JP: Ratner’s over-leveraged, and there’s this sense that he may have to flee. He’s also immune to humiliation. When he’s naked in the trunk, he’s just like, “Don’t worry, I’ll be right inside.”

AMB: He has extra clothes with him. He knows it could happen at any moment.

JP: Exactly. He’s ready, and also sort of immune to it. The only thing that can conquer him is a bullet in the head.

AA: What’s uncomfortable, then, is the film positioning this old, pernicious Jewish character as a figure of contemporary American capitalism. 

DK: Everyone in this movie is in some way marginal to the true American mainstream, insofar as it’s a movie about capitalism. This is not a movie about Wall Streeters or techies. It’s not a movie about the educated professional class, and it’s not a movie about WASPs or Jews who are deracinated. Almost everyone in the movie is either black or legibly ethnic: Jewish, Armenian, or Russian. 

AMB: And they’re all new money. I actually read Ratner as the only Jewish character in the movie who’s marked, by his name, as Ashkenazi—I assumed his wife’s family was supposed to be Sephardi or Mizrahi. They read to me as part of this newer quasi-racialized demographic—post-Soviet émigrés, Iranian Jews, the Kardashians—that’s intersecting with blackness and whiteness in ways we’re still figuring out how to talk about. 

AA: I read them as Syrian Jews.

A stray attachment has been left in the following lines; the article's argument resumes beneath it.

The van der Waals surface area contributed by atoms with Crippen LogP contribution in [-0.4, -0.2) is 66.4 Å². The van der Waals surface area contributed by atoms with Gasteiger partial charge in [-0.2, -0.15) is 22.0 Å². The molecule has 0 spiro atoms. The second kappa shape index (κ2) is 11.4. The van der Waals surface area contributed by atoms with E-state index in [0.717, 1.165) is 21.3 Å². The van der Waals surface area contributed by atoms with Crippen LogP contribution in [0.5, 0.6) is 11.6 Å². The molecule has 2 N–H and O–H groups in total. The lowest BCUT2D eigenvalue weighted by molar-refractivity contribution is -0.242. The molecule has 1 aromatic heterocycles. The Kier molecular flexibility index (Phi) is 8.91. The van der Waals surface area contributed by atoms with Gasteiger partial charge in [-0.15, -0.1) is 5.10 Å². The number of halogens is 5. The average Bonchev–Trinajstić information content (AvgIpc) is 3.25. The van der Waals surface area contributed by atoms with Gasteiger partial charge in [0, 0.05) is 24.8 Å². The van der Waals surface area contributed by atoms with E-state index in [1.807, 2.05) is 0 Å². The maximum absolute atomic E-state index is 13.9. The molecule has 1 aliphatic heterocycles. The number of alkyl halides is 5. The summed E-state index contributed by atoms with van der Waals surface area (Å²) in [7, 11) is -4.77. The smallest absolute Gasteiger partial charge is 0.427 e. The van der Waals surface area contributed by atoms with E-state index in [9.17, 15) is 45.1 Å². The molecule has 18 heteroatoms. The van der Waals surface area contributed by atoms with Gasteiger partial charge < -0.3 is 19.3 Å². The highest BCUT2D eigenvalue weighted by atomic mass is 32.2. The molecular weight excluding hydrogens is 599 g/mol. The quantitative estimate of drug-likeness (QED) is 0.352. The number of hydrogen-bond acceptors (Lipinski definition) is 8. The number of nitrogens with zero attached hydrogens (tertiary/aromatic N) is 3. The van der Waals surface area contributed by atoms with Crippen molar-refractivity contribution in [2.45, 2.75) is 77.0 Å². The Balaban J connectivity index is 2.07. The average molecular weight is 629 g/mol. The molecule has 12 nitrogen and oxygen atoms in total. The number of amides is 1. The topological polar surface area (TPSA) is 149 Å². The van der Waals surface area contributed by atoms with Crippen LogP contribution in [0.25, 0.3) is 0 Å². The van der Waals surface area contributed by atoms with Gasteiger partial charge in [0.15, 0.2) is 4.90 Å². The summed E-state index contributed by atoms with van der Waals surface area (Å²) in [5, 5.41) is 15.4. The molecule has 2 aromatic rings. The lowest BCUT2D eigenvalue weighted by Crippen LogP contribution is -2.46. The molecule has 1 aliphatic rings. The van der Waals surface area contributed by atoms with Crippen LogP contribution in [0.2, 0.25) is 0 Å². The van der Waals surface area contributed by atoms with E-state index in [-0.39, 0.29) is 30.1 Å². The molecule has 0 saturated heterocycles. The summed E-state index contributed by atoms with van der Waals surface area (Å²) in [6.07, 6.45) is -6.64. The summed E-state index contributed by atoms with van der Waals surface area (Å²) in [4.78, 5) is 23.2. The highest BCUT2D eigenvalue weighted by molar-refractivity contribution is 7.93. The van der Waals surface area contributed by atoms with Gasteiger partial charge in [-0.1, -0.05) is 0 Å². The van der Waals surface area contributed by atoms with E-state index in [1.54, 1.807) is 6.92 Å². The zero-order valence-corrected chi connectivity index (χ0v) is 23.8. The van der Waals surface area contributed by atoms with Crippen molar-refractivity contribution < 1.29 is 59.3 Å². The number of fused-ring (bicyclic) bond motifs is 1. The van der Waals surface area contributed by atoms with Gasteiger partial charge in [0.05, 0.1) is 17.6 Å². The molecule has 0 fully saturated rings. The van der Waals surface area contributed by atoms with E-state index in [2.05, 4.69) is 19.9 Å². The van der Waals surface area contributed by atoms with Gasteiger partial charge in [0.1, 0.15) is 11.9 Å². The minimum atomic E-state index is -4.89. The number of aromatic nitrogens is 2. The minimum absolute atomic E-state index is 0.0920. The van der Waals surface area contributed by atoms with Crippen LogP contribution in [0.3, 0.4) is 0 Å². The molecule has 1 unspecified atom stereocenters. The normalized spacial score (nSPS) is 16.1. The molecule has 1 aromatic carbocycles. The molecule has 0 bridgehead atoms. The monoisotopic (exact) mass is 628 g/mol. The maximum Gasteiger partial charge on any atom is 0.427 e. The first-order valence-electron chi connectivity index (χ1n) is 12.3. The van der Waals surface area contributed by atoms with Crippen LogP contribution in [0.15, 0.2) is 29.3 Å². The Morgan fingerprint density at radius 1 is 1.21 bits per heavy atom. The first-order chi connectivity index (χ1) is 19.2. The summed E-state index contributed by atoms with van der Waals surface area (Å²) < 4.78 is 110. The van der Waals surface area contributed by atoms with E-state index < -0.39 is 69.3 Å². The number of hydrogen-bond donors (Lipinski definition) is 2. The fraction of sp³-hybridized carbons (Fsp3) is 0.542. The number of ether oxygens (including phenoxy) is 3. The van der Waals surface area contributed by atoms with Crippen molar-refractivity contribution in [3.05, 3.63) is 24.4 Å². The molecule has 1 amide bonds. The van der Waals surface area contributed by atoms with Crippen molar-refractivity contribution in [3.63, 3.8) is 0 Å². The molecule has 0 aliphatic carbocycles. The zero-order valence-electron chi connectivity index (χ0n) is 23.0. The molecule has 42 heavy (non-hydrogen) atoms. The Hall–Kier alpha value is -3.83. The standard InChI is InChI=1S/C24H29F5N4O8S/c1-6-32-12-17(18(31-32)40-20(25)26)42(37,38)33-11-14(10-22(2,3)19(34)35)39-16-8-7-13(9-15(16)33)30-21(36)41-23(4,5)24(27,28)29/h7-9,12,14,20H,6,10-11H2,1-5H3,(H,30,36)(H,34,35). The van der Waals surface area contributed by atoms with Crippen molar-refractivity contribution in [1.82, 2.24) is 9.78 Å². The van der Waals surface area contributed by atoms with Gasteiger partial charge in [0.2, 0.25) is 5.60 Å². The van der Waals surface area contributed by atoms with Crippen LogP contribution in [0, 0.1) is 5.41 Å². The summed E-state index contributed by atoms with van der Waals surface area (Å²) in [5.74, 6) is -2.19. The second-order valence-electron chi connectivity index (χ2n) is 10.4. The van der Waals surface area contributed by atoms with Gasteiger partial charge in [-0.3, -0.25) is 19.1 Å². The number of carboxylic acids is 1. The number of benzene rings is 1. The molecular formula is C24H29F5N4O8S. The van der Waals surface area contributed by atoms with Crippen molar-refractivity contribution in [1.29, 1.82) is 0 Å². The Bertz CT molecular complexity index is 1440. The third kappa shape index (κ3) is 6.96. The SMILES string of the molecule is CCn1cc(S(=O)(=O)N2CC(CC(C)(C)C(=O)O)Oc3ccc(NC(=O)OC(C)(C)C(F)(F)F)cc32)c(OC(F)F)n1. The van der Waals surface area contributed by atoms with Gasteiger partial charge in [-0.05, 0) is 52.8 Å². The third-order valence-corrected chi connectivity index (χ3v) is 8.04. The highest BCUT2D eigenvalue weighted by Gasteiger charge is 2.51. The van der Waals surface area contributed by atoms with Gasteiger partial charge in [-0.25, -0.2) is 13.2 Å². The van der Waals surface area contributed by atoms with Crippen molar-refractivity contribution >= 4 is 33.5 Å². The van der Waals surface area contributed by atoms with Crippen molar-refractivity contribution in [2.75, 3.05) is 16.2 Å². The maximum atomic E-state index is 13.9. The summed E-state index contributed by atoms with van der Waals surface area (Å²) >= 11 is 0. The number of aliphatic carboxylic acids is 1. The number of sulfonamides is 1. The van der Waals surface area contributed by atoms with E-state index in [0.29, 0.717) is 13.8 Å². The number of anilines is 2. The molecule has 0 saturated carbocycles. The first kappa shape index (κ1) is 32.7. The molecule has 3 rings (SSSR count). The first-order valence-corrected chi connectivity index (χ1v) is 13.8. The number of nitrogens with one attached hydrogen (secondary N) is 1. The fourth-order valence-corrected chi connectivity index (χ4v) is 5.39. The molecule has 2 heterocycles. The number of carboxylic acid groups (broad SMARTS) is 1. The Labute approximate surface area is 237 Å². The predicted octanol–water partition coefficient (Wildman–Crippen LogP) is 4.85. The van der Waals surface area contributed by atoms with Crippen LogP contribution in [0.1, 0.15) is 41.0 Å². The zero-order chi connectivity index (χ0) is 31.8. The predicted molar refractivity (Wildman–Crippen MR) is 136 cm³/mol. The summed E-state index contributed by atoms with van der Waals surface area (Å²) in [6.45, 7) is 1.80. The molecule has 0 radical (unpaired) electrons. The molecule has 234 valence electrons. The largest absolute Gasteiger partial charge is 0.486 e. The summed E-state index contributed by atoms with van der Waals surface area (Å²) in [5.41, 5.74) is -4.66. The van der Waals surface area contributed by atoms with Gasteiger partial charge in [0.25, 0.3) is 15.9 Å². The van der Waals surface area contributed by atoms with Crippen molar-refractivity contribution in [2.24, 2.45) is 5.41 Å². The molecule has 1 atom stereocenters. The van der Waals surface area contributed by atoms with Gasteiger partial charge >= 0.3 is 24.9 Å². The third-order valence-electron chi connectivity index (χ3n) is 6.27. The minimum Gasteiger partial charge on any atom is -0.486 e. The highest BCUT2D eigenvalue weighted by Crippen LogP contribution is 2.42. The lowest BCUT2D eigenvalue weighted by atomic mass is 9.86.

AMB: Yeah, I did too. The Safdie brothers are half-Syrian. So what does it mean, then, that Ratner, an Ashkenazi Jew, has become part of this milieu? I think it suggests a retelling of the old story about how Jews, along with other “white ethnics,” melted into the American mainstream while retaining their old-timey foodways. Ratner, on the other hand, seems to indicate that even as some Ashkenazi Jews fully assimilated and became white, others—because of class—remained in this murky category. He’s been swept up into the world of his wife’s family and the mix of people around the diamond business, and he’s more legible there.

DK: We should discuss the pivotal scene with Kevin Garnett that sets off the climactic sequence. The most memed scene in the movie: “This is how I win.” It’s this neat little examination of race and capitalism, in which Garnett catches on to the fact that Howard is massively profiting off of this deal they cut. And ultimately that they’re both profiting off of the Ethiopian mining operation that we see at the beginning of the movie. And he seems to convince Garnett that his talent for petty bourgeois exploitation is basically the same thing as being good at basketball.